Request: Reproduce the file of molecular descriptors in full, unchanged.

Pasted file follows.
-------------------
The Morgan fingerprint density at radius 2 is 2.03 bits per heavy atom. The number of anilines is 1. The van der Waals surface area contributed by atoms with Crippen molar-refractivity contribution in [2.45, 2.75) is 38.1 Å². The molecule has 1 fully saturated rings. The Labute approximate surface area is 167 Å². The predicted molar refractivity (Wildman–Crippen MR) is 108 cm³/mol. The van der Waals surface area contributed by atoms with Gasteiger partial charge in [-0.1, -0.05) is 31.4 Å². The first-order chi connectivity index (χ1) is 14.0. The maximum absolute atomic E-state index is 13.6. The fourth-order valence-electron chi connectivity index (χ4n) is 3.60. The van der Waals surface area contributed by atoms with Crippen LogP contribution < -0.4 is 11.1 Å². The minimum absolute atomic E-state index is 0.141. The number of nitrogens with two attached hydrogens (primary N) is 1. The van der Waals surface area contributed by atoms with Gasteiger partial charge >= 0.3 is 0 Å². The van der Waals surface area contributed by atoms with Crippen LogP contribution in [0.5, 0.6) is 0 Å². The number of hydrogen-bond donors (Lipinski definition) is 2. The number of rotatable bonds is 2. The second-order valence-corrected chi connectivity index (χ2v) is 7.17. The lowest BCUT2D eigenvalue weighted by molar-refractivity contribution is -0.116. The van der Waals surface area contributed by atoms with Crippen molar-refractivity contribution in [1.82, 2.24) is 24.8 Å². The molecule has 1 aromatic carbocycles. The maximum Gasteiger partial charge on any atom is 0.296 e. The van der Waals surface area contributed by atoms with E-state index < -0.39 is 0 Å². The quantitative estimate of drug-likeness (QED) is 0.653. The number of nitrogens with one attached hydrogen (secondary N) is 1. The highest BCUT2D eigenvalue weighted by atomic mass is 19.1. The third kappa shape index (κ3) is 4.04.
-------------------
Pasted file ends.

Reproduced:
The Morgan fingerprint density at radius 2 is 2.03 bits per heavy atom. The number of anilines is 1. The van der Waals surface area contributed by atoms with Crippen molar-refractivity contribution in [2.45, 2.75) is 38.1 Å². The molecule has 1 fully saturated rings. The Labute approximate surface area is 167 Å². The predicted molar refractivity (Wildman–Crippen MR) is 108 cm³/mol. The van der Waals surface area contributed by atoms with Gasteiger partial charge in [-0.1, -0.05) is 31.4 Å². The first-order chi connectivity index (χ1) is 14.0. The maximum absolute atomic E-state index is 13.6. The fourth-order valence-electron chi connectivity index (χ4n) is 3.60. The van der Waals surface area contributed by atoms with Crippen LogP contribution < -0.4 is 11.1 Å². The minimum absolute atomic E-state index is 0.141. The number of nitrogens with two attached hydrogens (primary N) is 1. The van der Waals surface area contributed by atoms with Gasteiger partial charge >= 0.3 is 0 Å². The van der Waals surface area contributed by atoms with Crippen LogP contribution in [0.5, 0.6) is 0 Å². The number of hydrogen-bond donors (Lipinski definition) is 2. The number of rotatable bonds is 2. The second-order valence-corrected chi connectivity index (χ2v) is 7.17. The lowest BCUT2D eigenvalue weighted by molar-refractivity contribution is -0.116. The van der Waals surface area contributed by atoms with Crippen molar-refractivity contribution in [1.82, 2.24) is 24.8 Å². The molecule has 1 aromatic carbocycles. The maximum Gasteiger partial charge on any atom is 0.296 e. The van der Waals surface area contributed by atoms with E-state index < -0.39 is 0 Å². The quantitative estimate of drug-likeness (QED) is 0.653. The number of nitrogens with one attached hydrogen (secondary N) is 1. The highest BCUT2D eigenvalue weighted by atomic mass is 19.1. The third kappa shape index (κ3) is 4.04.